From this point on, I was really just there to be there. I was no longer in the race, I was no longer a contender. Once again, I had found myself facing the reality that I could finish a race, but I wouldn’t be counted as an official finisher. This didn’t bother me as much as it did earlier this year when I finished with an “unofficial” at the Summer Spartan Death Race. No, this time it just was what it was, and I didn’t really care what it meant. I knew what I was getting myself into. I knew that going into this race I had never made fire or completed many of the tasks the Josue subjected us to. In that moment, I was just there to challenge myself to do something I’d never done before. Regardless of the outcome, I was there and this is how the story was unfolding. I accepted the results of my lack of preparation and vowed to finish what I started.
As I continued on this crazy adventure through the foothills of Texas I found my mind wandering all over the place. It wasn’t like your standard race where you move so fast you can’t really think. Here, a racer had all the time in the world to get lost in whatever fantasies their mind created. Every step was slow and steady for fear of snapping an ankle with the constant indeterminate measure of distance between you and the next person. These unknowns and doubts were my biggest fears out there. We literally ran through sections that lasted more than a mile up and downwith loose rocks that threatened to slide out from you at any given moment. On top of that, I was still bushwhacking everywhere I went. I constantly needed to look at my feet but also up as well. I just couldn’t look in both places at once — that’s when I’d end up with a branch jabbing my left shoulder, or the time where I earned myself a bunch of prickly pear cactus needles sticking to the top of my foot, underneath my little toes and, of course, a nice big needle directly into my big toe. This didn’t just happen once.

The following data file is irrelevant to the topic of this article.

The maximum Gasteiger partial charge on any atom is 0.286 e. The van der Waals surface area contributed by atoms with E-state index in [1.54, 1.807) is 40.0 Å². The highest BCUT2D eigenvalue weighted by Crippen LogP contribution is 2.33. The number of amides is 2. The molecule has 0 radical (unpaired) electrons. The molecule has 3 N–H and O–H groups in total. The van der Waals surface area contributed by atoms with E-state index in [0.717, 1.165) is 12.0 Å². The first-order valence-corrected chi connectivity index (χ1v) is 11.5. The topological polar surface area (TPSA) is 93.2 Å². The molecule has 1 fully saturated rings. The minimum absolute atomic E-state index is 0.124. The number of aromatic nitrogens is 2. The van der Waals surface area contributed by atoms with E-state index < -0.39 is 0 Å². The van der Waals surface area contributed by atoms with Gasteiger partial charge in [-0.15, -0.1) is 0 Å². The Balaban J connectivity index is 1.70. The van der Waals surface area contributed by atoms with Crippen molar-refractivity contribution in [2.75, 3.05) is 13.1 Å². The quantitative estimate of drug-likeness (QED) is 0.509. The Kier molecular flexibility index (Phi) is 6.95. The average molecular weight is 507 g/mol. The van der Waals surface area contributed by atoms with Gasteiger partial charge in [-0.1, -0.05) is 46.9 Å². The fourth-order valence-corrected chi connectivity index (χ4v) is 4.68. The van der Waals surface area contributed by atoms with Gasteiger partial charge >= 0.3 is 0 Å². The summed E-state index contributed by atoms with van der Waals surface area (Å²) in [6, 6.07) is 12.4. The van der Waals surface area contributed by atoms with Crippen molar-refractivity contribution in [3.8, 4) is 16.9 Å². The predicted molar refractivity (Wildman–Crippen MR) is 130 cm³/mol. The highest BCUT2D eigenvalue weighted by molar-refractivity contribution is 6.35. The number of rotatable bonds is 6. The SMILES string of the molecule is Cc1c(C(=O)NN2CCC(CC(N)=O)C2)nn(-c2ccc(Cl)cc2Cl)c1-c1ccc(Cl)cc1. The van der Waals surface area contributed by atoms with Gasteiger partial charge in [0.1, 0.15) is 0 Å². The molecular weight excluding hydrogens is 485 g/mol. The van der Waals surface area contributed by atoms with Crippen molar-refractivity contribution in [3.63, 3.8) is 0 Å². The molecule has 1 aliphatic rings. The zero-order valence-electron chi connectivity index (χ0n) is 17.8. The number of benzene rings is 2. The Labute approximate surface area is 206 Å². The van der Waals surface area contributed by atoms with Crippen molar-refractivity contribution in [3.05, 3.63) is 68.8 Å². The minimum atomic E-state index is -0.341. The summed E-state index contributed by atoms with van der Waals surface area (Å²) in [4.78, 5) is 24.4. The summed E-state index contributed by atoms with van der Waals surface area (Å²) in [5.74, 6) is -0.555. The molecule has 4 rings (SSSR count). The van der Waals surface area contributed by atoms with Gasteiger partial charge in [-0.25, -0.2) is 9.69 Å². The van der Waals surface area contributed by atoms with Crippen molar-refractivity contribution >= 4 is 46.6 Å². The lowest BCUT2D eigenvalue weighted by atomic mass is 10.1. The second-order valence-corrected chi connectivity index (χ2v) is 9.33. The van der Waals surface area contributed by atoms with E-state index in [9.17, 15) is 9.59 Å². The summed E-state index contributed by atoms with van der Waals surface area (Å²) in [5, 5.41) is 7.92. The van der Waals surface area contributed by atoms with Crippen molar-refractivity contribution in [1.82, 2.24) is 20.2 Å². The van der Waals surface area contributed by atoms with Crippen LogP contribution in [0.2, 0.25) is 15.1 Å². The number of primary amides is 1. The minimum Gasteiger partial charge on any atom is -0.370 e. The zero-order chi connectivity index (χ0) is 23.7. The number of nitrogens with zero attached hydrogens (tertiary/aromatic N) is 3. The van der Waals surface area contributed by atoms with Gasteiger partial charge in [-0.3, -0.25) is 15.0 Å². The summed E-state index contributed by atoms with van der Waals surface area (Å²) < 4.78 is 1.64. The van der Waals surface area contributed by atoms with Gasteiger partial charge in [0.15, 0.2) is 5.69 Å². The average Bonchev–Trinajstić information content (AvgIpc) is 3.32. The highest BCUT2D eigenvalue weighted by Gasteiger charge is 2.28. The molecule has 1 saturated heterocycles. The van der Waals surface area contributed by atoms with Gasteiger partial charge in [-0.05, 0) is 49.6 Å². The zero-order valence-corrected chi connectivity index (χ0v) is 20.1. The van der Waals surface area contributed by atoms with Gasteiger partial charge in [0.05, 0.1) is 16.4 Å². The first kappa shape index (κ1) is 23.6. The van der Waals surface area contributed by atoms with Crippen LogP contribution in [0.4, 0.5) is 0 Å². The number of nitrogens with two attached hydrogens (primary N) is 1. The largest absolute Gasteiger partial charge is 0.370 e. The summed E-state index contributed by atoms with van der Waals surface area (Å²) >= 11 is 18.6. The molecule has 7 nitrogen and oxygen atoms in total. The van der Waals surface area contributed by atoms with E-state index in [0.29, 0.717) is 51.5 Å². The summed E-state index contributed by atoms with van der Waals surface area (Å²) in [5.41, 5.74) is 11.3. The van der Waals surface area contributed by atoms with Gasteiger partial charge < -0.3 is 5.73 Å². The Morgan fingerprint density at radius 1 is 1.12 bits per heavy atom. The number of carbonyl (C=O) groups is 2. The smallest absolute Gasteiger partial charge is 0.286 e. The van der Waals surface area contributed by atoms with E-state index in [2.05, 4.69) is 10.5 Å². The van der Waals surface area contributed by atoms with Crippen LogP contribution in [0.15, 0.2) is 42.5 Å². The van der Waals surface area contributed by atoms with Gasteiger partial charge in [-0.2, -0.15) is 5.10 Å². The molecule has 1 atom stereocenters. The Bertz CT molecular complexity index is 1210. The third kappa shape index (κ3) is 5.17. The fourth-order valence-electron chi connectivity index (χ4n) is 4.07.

While making my way to the next challenge I remember coming down this path and I could see a cabin not too far off in the distance overlooking a cliff. It looked like that was the next place we would be going. I remember thinking to myself and remembering I had not refilled my water at the last challenge, that I have to be close by now. I was starting to get so thirsty. I didn’t want to stop, but I had to get to the next challenge, I needed to hydrate. Just as I thought I was about to head toward the cabin, Josue had the course swing to the left and as I turned around I could see the cabin getting further and further away. You are a cruel man, Josue, and we all love you for it. He did this more than once on this route, it was so uplifting every time I thought I was almost to the next checkpoint and then bam, the course would switch directions steering me away from that glimmering beam of hope, that cabin on the top of that ridge. I wanted to get to it as fast as possible. I was ready to just finish this damn race. I started to question the possibility of being able to actually do the 100K Survival Run. Would ANYONE be able to complete the 100K?
To be continued…